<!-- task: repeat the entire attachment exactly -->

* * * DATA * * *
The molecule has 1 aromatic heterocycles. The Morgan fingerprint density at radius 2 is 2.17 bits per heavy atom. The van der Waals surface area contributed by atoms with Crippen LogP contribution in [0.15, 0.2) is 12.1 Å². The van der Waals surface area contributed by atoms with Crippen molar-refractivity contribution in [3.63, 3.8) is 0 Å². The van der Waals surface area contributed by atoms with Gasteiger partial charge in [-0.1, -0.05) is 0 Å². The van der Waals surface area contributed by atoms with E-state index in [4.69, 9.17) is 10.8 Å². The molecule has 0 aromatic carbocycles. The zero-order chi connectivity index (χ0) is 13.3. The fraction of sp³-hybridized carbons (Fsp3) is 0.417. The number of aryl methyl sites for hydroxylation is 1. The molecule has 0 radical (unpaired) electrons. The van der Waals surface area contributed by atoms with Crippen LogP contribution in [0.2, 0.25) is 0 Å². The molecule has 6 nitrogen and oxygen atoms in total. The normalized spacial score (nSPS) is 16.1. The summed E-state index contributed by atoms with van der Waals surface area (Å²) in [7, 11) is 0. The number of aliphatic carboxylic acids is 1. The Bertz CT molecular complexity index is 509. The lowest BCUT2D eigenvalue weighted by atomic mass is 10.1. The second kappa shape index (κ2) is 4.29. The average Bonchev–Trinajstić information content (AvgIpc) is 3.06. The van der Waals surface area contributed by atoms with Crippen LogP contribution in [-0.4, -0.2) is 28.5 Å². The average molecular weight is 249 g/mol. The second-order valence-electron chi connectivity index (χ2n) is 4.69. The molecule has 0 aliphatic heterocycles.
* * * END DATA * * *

The molecule has 1 aromatic heterocycles. The Morgan fingerprint density at radius 2 is 2.17 bits per heavy atom. The van der Waals surface area contributed by atoms with Crippen LogP contribution in [0.15, 0.2) is 12.1 Å². The van der Waals surface area contributed by atoms with Crippen molar-refractivity contribution in [3.63, 3.8) is 0 Å². The van der Waals surface area contributed by atoms with Gasteiger partial charge in [-0.1, -0.05) is 0 Å². The van der Waals surface area contributed by atoms with E-state index in [4.69, 9.17) is 10.8 Å². The molecule has 0 aromatic carbocycles. The zero-order chi connectivity index (χ0) is 13.3. The fraction of sp³-hybridized carbons (Fsp3) is 0.417. The number of aryl methyl sites for hydroxylation is 1. The molecule has 0 radical (unpaired) electrons. The van der Waals surface area contributed by atoms with Crippen LogP contribution in [0.2, 0.25) is 0 Å². The molecule has 6 nitrogen and oxygen atoms in total. The normalized spacial score (nSPS) is 16.1. The summed E-state index contributed by atoms with van der Waals surface area (Å²) in [7, 11) is 0. The number of aliphatic carboxylic acids is 1. The Bertz CT molecular complexity index is 509. The lowest BCUT2D eigenvalue weighted by atomic mass is 10.1. The second kappa shape index (κ2) is 4.29. The average Bonchev–Trinajstić information content (AvgIpc) is 3.06. The van der Waals surface area contributed by atoms with Crippen LogP contribution in [-0.4, -0.2) is 28.5 Å². The average molecular weight is 249 g/mol. The second-order valence-electron chi connectivity index (χ2n) is 4.69. The molecule has 0 aliphatic heterocycles.